Our proprietary “Star-Rating” system was developed to help you easily understand the amount of scientific support behind each supplement in relation to a specific health condition. While there is no way to predict whether a vitamin, mineral, or herb will successfully treat or prevent associated health conditions, our unique ratings tell you how well these supplements are understood by the medical community, and whether studies have found them to be effective for other people.
For over a decade, our team has combed through thousands of research articles published in reputable journals. To help you make educated decisions, and to better understand controversial or confusing supplements, our medical experts have digested the science into these three easy-to-follow ratings. We hope this provides you with a helpful resource to make informed decisions towards your health and well-being.
3 Stars Reliable and relatively consistent scientific data showing a substantial health benefit.
2 Stars Contradictory, insufficient, or preliminary studies suggesting a health benefit or minimal health benefit.
1 Star For an herb, supported by traditional use but minimal or no scientific evidence. For a supplement, little scientific support.
Refer to label instructions
Taking collagen hydrolysate may help relieve pain associated with osteoarthritis of the hip and knee.
In a double-blind study, collagen hydrolysate was compared with gelatin and egg protein as a treatment for osteoarthritis of the hip and/or knee. When subjects took 10 grams per day either of gelatin or collagen hydrolysate for two months, they reported significantly more pain relief than when they took a similar amount of egg protein.5 More research is needed to confirm the benefits of gelatin or collagen hydrolysate in osteoarthritis.
Bovine cartilage is typically recommended at 3 grams three times per day. Shark cartilage is sometimes taken in much higher amounts (e.g., 60 to 100 grams per day orally or by enema). These amounts are based on animal and anecdotal evidence and their safety and efficacy have not been confirmed by controlled clinical trials. Not only is toxicity information on this amount of shark cartilage lacking, but the amount of calcium in this amount of shark cartilage exceeds the 2 to 2.5 grams per day that is commonly considered to be the upper limit of safe intake. Type II collagen, when used for its effects on the immune system in rheumatoid arthritis, is used in very small amounts, from 0.02 mg to 10 mg per day. Gelatin and collagen hydrolysate is recommended at 7 to 10 grams per day.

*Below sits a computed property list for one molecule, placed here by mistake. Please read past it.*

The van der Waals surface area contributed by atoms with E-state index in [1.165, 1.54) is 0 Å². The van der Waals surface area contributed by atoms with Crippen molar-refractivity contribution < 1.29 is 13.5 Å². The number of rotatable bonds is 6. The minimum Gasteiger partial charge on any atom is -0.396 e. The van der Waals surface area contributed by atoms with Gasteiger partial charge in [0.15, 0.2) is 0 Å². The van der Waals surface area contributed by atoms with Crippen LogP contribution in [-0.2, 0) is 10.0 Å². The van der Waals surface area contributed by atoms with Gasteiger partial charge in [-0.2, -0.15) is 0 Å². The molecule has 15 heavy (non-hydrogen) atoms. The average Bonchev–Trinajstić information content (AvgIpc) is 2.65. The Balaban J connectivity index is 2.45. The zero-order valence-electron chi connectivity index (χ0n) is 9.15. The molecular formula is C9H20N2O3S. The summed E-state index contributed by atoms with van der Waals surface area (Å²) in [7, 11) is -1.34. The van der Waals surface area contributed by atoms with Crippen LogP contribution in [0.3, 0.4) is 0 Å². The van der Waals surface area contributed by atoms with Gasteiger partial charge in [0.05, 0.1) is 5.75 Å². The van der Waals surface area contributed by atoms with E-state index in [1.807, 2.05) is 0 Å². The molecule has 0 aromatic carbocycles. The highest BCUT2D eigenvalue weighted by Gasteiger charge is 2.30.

Cartilage is derived from either sharks or cows. Collagen is derived from either cows or chickens.
Since they are not essential nutrients, neither cartilage nor collagen are associated with deficiencies.
Reports have suggested that some people should not use a cartilage supplement. This concern is based only on theory, not clinical evidence. This would include those people with cardiovascular disease, women who are planning to be or are pregnant, nursing mothers, anyone having or having had surgery within 30 days, and athletes training intensely. None of these concerns have been proven in clinical trials, however. Because shark cartilage contains calcium, people who ingest large amounts of shark cartilage (60 to 100 grams per day) may be consuming excessive amounts of this mineral. However, no cases of calcium toxicity resulting from the ingestion of shark cartilage have been reported.
While use of gelatin, collagen hydrolysate, or type II collagen has not resulted in any reports of serious side effects, people with known sensitivities to chicken or beef should consult a doctor before using them.
1. Scala J, Hollies N, Sucher KP. Effect of daily gelatin ingestion on human scalp hair. Nutr Rep Int 1976;13:579-92.
2. Morganti P, Randazzo SD. Nutrition and hair. J Appl Cosmetol1984;2:41-9.
3. Tyson TL. The effect of gelatin on fragile finger nails. Invest Dermatol1950;14:323-5.
4. Rosenberg SW. Further studies in the use of gelatin in the treatment of brittle nails.Arch Dermatol1957;76:330-5.
5. Adam M. Osteoarthritis therapy with gelatin preparations: Results of a clinical study. Therapiewoche 1991;38:2456–61 [in German].
Last Review: 05-01-2013
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The information presented in Aisle7 is for informational purposes only. It is based on scientific studies (human, animal, or in vitro), clinical experience, or traditional usage as cited in each article. The results reported may not necessarily occur in all individuals. For many of the conditions discussed, treatment with prescription or over the counter medication is also available. Consult your doctor, practitioner, and/or pharmacist for any health problem and before using any supplements or before making any changes in prescribed medications. Information expires June 2014.
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